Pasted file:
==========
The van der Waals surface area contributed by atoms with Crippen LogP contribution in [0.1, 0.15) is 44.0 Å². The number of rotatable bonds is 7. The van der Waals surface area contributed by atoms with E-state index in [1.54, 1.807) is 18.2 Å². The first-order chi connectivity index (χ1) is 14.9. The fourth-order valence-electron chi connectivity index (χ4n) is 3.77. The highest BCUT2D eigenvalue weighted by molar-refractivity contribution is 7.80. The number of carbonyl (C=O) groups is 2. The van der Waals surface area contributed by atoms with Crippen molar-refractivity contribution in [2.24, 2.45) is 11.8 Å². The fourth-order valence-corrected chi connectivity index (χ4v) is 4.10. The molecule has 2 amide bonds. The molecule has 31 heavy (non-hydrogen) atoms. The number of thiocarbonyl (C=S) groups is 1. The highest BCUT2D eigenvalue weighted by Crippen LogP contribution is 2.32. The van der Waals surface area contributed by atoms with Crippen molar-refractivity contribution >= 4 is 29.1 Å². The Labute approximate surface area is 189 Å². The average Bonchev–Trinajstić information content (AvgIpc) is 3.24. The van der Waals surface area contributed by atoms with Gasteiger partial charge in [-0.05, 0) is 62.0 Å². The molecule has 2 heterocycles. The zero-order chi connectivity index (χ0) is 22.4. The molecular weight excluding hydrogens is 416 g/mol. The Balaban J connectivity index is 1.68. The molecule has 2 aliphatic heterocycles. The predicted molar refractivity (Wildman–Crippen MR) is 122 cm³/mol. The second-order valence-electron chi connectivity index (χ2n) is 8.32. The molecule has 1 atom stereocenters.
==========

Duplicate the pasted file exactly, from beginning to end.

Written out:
The van der Waals surface area contributed by atoms with Crippen LogP contribution in [0.1, 0.15) is 44.0 Å². The number of rotatable bonds is 7. The van der Waals surface area contributed by atoms with E-state index in [1.54, 1.807) is 18.2 Å². The first-order chi connectivity index (χ1) is 14.9. The fourth-order valence-electron chi connectivity index (χ4n) is 3.77. The highest BCUT2D eigenvalue weighted by molar-refractivity contribution is 7.80. The number of carbonyl (C=O) groups is 2. The van der Waals surface area contributed by atoms with Crippen molar-refractivity contribution in [2.24, 2.45) is 11.8 Å². The fourth-order valence-corrected chi connectivity index (χ4v) is 4.10. The molecule has 2 amide bonds. The molecule has 31 heavy (non-hydrogen) atoms. The number of thiocarbonyl (C=S) groups is 1. The highest BCUT2D eigenvalue weighted by Crippen LogP contribution is 2.32. The van der Waals surface area contributed by atoms with Crippen molar-refractivity contribution >= 4 is 29.1 Å². The Labute approximate surface area is 189 Å². The average Bonchev–Trinajstić information content (AvgIpc) is 3.24. The van der Waals surface area contributed by atoms with Gasteiger partial charge in [-0.05, 0) is 62.0 Å². The molecule has 2 heterocycles. The zero-order chi connectivity index (χ0) is 22.4. The molecular weight excluding hydrogens is 416 g/mol. The Balaban J connectivity index is 1.68. The molecule has 2 aliphatic heterocycles. The predicted molar refractivity (Wildman–Crippen MR) is 122 cm³/mol. The second-order valence-electron chi connectivity index (χ2n) is 8.32. The molecule has 1 atom stereocenters.